Effective knowledge mobilization is a necessary component of high-quality research for development (IDRC, 2022). It enhances the probability that relevant stakeholders will put research into use, thereby strengthening its impact on policy, practice and targeted populations. There are many different frameworks and approaches to knowledge mobilization in the Global South (Carden, 2009; Georgalakis, 2022; Mendizabal, 2022). Yet it is not always clear how knowledge mobilization is implemented in practice, what it involves at different stages of applied research projects, and what types of results can be expected at each stage.
This blog post sheds light on the topic through an analysis of the monitoring data of applied research projects that are part of the Global Partnership for Education (GPE) Knowledge and Innovation Exchange (KIX), a joint endeavour with Canada’s International Development Research Centre (IDRC). These projects conduct research in support of scaling the impact of innovations to address the education priorities of low- and lower-middle income countries.
Overall, monitoring data shows that five key knowledge mobilisation strategies have contributed to projects’ results, which in this case means either an initial endorsement of project activities or the uptake of research evidence or innovation by relevant stakeholders. These strategies include investing in relationship building at the start of research and throughout its implementation; involving relevant stakeholders in project implementation; enabling knowledge exchange and coordination among stakeholders; developing knowledge products tailored to the needs of stakeholders; and using windows of opportunities such as education sector planning, reform processes, and the COVID-19 pandemic to facilitate the uptake of research evidence and innovation.
From supply-led to demand-led knowledge mobilization activities
Monitoring data reveals that the knowledge mobilization activities of KIX applied research projects fall into six broad categories: research communications; relationship building; knowledge exchange; strengthening capacity to use research, evidence and data; co-creation with stakeholders; and the development of targeted knowledge products. It also showed that in many projects there is a general progression from dissemination and supply-led activities towards more collaborative and demand-led activities during the project cycle.
Activities on the supply-led end of the spectrum can be categorized as research communications. These include hosting events to present the objectives, design or results of research projects, or participating at events such as a roundtables or conferences organized by another group. These tend to be one-off events where communication predominantly flows in one direction, from the researchers to relevant project stakeholders or a wider audience. These activities can take place at different stages of the project. While initial events focus on presenting research objectives and design with the aim of securing a project, later events often focus on sharing preliminary and final results.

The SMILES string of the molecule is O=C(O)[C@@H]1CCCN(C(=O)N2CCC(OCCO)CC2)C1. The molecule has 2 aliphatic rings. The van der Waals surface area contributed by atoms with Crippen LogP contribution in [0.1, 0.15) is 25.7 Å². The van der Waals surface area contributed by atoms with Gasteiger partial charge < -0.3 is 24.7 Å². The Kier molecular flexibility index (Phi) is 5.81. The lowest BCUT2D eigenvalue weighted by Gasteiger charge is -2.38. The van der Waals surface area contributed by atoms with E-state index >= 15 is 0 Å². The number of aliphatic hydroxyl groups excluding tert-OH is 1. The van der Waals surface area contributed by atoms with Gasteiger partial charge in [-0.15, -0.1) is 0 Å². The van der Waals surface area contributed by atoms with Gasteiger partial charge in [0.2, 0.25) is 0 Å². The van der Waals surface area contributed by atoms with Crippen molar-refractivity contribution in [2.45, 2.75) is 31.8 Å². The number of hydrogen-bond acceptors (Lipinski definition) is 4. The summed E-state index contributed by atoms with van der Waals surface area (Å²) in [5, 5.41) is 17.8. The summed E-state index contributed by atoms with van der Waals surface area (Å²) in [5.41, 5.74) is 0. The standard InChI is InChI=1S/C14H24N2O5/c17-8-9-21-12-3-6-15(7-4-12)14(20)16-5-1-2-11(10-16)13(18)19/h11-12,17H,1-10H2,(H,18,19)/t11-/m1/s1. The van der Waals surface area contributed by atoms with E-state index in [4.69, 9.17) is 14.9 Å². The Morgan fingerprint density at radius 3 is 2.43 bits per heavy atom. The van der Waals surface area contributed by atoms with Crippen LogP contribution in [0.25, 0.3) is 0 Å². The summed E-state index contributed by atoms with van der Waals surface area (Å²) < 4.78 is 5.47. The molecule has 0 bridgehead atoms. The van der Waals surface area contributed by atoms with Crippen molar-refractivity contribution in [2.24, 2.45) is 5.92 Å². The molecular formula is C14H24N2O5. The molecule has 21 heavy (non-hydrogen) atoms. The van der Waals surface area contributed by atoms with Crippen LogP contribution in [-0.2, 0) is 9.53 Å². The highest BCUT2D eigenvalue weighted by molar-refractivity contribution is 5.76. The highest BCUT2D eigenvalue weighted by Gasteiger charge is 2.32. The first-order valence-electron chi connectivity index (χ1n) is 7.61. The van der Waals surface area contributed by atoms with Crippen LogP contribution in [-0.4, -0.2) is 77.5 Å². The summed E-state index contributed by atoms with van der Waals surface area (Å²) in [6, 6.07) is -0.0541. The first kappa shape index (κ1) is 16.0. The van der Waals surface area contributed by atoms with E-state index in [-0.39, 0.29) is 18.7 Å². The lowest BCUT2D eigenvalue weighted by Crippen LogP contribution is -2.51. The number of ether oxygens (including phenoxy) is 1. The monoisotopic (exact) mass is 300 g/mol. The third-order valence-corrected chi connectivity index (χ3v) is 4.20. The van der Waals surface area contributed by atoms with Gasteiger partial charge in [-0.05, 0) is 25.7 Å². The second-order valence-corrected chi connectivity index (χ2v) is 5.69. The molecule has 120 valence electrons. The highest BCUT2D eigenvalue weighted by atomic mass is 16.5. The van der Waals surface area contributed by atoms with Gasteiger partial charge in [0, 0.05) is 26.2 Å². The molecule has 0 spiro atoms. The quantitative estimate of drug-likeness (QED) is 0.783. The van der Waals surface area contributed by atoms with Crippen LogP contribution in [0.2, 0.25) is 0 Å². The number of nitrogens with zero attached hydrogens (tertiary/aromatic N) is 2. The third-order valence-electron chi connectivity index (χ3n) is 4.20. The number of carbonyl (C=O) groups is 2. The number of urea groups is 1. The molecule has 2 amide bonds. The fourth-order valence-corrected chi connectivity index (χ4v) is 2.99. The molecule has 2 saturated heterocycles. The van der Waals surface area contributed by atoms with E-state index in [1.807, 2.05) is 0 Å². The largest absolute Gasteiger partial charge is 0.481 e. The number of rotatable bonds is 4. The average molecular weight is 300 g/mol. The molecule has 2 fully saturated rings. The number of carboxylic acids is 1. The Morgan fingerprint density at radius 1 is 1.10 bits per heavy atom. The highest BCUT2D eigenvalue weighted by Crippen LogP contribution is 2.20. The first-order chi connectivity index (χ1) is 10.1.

Next on the spectrum are activities aimed at relationship building. While these tend to occur earlier in the project cycle than research communication activities, they involve more collaborative engagement with stakeholders. They may include introducing or launching research with national or local stakeholders, exploring opportunities for collaboration, and planning research activities with relevant stakeholders. Before engaging in relationship building, many projects conduct stakeholder mapping. As projects progress, some may need to re-establish relationships because of education leadership changes, a lack of engagement from originally identified stakeholders, or the emergence of newly-identified relevant stakeholders.
The next category is knowledge exchange, which enables multi-stakeholder discussion and collaboration through roundtable events, communities of practice, or technical working groups. Projects usually organize multi-stakeholder roundtables to present and exchange ideas and solicit feedback on research design, adapting innovations to new contexts, or on the analysis of collected data or draft outputs. In contrast to roundtable events, communities of practice and technical working groups engage participants on an ongoing basis; they are usually established at the start of the project, and they tend to include senior education officials who act as project champions. Their purpose is to offer a space for diverse stakeholders to exchange perspectives and knowledge, contextualize findings, and create a sense of ownership over the research. Knowledge exchange also includes validating preliminary or final findings with groups of participants or potential research users.